• A titanium base abutment, which has multiple undercuts for retention, differs from a regular titanium abutment, which has a more even surface.
  • Biomechanically, cement/screw-retained restorations behave like cemented restorations because the finished crown is cemented on a titanium base abutment.
  • Cement remnants act as a predisposing factor for peri-implantitis development and are more likely to cause peri-implant disease in patients with a history of periodontitis.
Example of cement-related peri-implantitis. (a) A fixed partial denture was cemented to implants in the sites of the maxillary left premolars and first molar. (b) After 5 years, severe peri-implantitis is evident. (c) After removal of the prosthesis, many cement remnants are visible in the peri-implant sulcus. (d) The implants are removed; note the amount of bone loss due to cement-related peri-implantitis.
  • In patients without periodontal involvement, cement remnants may not cause infection for a long time or infections may be less severe.
  • The only reliable way to ensure complete removal of cement remnants is to use custom abutments, without any undercut and with supragingival margins. This allows cement to be seen and easily removed.
  • The deeper the position of the cementation margin, the more cement remnants will be left over.
  • Techniques such as the use of rubber dam, replica abutments, and retraction cord can be used, but they do not guarantee that all cement remnants will be removed.
Techniques suggested to reduce cement remnants with standardized abutments include using rubber dam (a), a retraction cord (b), or an abutment analog (c).

2. Emergence profile of the restoration

  • A wide titanium base with a short gingival height may cause bone loss for subcrest­ally placed implants but may not cause any problems for implants placed at the bone crest.
  • When implants are placed subcrestally, the gingival height of the titanium base should correspond to the depth of subcrestal implant placement.
(a to c) An excellent example of how restoration design should be driven by implant placement depth and tissue thickness. A tissue-level implant was restored using a titanium base with minimal gingival height of 0.5 mm because the implant was placed at the bone level. The middle implant is positioned 1 mm subcrestally, so a 1-mm base is selected. The most mesial implant is 2 mm below the bone, and the titanium base height is chosen accordingly.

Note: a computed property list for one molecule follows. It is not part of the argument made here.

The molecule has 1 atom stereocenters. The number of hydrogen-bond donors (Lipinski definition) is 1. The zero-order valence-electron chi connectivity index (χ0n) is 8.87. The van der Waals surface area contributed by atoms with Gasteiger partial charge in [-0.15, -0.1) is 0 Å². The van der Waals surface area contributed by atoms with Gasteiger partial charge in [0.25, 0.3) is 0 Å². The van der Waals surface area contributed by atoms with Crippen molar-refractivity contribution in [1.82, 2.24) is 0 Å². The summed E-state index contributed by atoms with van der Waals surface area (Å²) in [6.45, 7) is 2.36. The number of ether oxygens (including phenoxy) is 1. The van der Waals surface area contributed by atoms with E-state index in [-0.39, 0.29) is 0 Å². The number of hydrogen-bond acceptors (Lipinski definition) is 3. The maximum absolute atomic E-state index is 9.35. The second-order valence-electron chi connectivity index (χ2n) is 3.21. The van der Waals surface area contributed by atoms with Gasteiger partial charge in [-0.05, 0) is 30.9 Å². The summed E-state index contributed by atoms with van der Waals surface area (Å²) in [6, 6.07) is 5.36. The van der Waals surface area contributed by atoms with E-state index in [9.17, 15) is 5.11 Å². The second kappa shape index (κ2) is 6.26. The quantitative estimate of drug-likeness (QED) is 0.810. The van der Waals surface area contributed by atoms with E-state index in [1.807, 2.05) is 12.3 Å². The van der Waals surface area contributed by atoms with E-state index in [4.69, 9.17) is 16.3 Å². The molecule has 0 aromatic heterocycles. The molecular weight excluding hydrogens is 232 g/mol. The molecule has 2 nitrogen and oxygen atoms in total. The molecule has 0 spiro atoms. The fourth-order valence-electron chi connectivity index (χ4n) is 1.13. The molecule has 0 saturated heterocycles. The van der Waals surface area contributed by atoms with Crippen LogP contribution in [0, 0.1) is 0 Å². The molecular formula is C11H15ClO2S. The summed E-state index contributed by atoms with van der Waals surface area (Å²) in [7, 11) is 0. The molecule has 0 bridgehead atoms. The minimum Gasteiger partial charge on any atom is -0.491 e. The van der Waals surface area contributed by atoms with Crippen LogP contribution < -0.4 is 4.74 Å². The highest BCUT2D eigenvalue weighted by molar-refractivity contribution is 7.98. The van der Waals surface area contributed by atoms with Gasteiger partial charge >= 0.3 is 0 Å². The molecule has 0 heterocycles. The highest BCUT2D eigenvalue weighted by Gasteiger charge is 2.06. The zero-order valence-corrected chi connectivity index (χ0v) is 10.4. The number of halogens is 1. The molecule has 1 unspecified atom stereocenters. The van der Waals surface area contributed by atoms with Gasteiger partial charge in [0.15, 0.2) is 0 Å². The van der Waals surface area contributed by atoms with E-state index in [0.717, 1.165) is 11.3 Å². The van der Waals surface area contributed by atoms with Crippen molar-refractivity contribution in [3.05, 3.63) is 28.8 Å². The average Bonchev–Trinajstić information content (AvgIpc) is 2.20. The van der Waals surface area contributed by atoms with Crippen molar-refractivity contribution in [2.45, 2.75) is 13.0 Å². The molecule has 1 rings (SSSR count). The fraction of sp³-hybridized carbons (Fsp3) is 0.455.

• There is some evidence that the angle of the restoration emergence profile should not exceed 25° to avoid bone loss.
When the angulation is 45 degrees or greater, bone loss can be expected regardless of tissue thickness.
To avoid this situation, bone should have been removed before implant placement to allow for greater placement depth and a more gradual emergence profile of the restoration.

3. Subgingival implant restoration materials

  • Zirconia is the best material for subgingival restorations for two main reasons: polishability and the least attraction of bacteria.
  • There is no direct contact of connective tissue or fibroblasts to the zirconia surface when a restoration with a titanium base is used.
  • Zirconia should be polished as smooth as 48 nm.
  • All subgingival portions of a zirconia abutment or screw-retained restoration should be left as ‘polished zirconia’- without any veneering material applied.
(a) Clinical view comparing zirconia and ceramic. (b) SEM images clearly demonstrating the roughness of ceramic (left) compared with zirconia (right).
  • A washing procedure consisting of an ultrasonic bath with distilled water and special detergent is recommended for abutments.
  • If lithium disilicate ceramics are used subgingivally, they should be polished, not glazed.
  • Zirconia is the most biocompatible material, followed by titanium, polished lithium disilicate, and finally veneering ceramics as the least biocompatible.

4. Supragingival implant restoration materials

  • Zirconia is the best material to use subgingivally, but if traditionally veneered with feldspathic ceramic, it cannot withstand the occlusal forces that occur in the posterior region due to the weak adhesion with veneering ceramics and infirmity of ceramics.
  • Lithium disilicate is a strong material for supra gingival implant restorations, that can withstand occlusal forces, but it is not as biocompatible as zirconia and should not be used subgingivally.
  • Zirconia and lithium disilicate can be fused together to combine the best properties of each into a single restoration.
Zirconia–lithium disilicate restoration. The biocompatible zirconia is in contact with the soft tissues, and the more resilient lithium disilicate is used for occlusion.
  • For the esthetic zone, a zirconia framework with feldspathic veneering ceramics is still the best option.
The zirconia–full-ceramic crown is fabricated; note the white zirconia surface in the subgingival portion and the porcelain material in the supragingival esthetic region.

To Conclude

A surgeon without prosthetic knowledge and a prosthodontist lacking surgical awareness may never accomplish the most desired results, as both parts are equally responsible for bone stability. Amalgamation of knowledge from both these specialties is essential for any Implantologists. The zero bone loss concept is new idea by Tomas Linkevicius and this article is an attempt at providing a reader’s summary and brief overview of the many factors —surgical, implant design, biologic, and prosthetic — involved in this concept.

Further Reading

& Image credits

Zero Bone Loss Concepts, Quintessence Publishing, 2019. Tomas Linkevičius (Author), Ph.D. Puisys, Algirdas (Contributor), Rolandas Andrijauskas (Contributor)